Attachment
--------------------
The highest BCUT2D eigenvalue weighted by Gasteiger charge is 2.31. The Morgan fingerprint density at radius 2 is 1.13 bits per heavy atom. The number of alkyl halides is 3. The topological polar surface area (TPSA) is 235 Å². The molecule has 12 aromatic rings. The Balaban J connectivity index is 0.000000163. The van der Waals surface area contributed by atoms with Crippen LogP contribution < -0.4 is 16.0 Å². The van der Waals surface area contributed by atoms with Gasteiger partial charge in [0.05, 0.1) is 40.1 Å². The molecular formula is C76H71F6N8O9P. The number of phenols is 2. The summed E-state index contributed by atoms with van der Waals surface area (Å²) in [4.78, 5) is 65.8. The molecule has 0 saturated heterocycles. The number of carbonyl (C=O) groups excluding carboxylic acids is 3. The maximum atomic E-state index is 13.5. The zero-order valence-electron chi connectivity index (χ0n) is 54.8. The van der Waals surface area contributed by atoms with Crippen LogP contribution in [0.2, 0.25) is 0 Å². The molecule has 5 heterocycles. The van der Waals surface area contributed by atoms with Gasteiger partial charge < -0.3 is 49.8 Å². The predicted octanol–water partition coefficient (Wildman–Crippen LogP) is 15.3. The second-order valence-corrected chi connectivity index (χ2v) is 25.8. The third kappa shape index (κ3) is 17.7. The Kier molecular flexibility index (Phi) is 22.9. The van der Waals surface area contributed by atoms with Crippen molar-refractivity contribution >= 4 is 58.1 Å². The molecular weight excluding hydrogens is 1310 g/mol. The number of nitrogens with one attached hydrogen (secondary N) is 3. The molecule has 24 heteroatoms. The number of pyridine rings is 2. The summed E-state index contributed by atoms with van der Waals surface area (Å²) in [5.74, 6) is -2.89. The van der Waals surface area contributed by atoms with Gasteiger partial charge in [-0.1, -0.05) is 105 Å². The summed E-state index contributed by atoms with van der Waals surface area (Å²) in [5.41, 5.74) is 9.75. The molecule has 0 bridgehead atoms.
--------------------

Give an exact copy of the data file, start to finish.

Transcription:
The highest BCUT2D eigenvalue weighted by Gasteiger charge is 2.31. The Morgan fingerprint density at radius 2 is 1.13 bits per heavy atom. The number of alkyl halides is 3. The topological polar surface area (TPSA) is 235 Å². The molecule has 12 aromatic rings. The Balaban J connectivity index is 0.000000163. The van der Waals surface area contributed by atoms with Crippen LogP contribution < -0.4 is 16.0 Å². The van der Waals surface area contributed by atoms with Gasteiger partial charge in [0.05, 0.1) is 40.1 Å². The molecular formula is C76H71F6N8O9P. The number of phenols is 2. The summed E-state index contributed by atoms with van der Waals surface area (Å²) in [4.78, 5) is 65.8. The molecule has 0 saturated heterocycles. The number of carbonyl (C=O) groups excluding carboxylic acids is 3. The maximum atomic E-state index is 13.5. The zero-order valence-electron chi connectivity index (χ0n) is 54.8. The van der Waals surface area contributed by atoms with Crippen LogP contribution in [0.2, 0.25) is 0 Å². The molecule has 5 heterocycles. The van der Waals surface area contributed by atoms with Gasteiger partial charge < -0.3 is 49.8 Å². The predicted octanol–water partition coefficient (Wildman–Crippen LogP) is 15.3. The second-order valence-corrected chi connectivity index (χ2v) is 25.8. The third kappa shape index (κ3) is 17.7. The Kier molecular flexibility index (Phi) is 22.9. The van der Waals surface area contributed by atoms with Crippen molar-refractivity contribution >= 4 is 58.1 Å². The molecular weight excluding hydrogens is 1310 g/mol. The number of nitrogens with one attached hydrogen (secondary N) is 3. The molecule has 24 heteroatoms. The number of pyridine rings is 2. The summed E-state index contributed by atoms with van der Waals surface area (Å²) in [5.74, 6) is -2.89. The van der Waals surface area contributed by atoms with Gasteiger partial charge in [-0.1, -0.05) is 105 Å². The summed E-state index contributed by atoms with van der Waals surface area (Å²) in [5.41, 5.74) is 9.75. The molecule has 0 bridgehead atoms.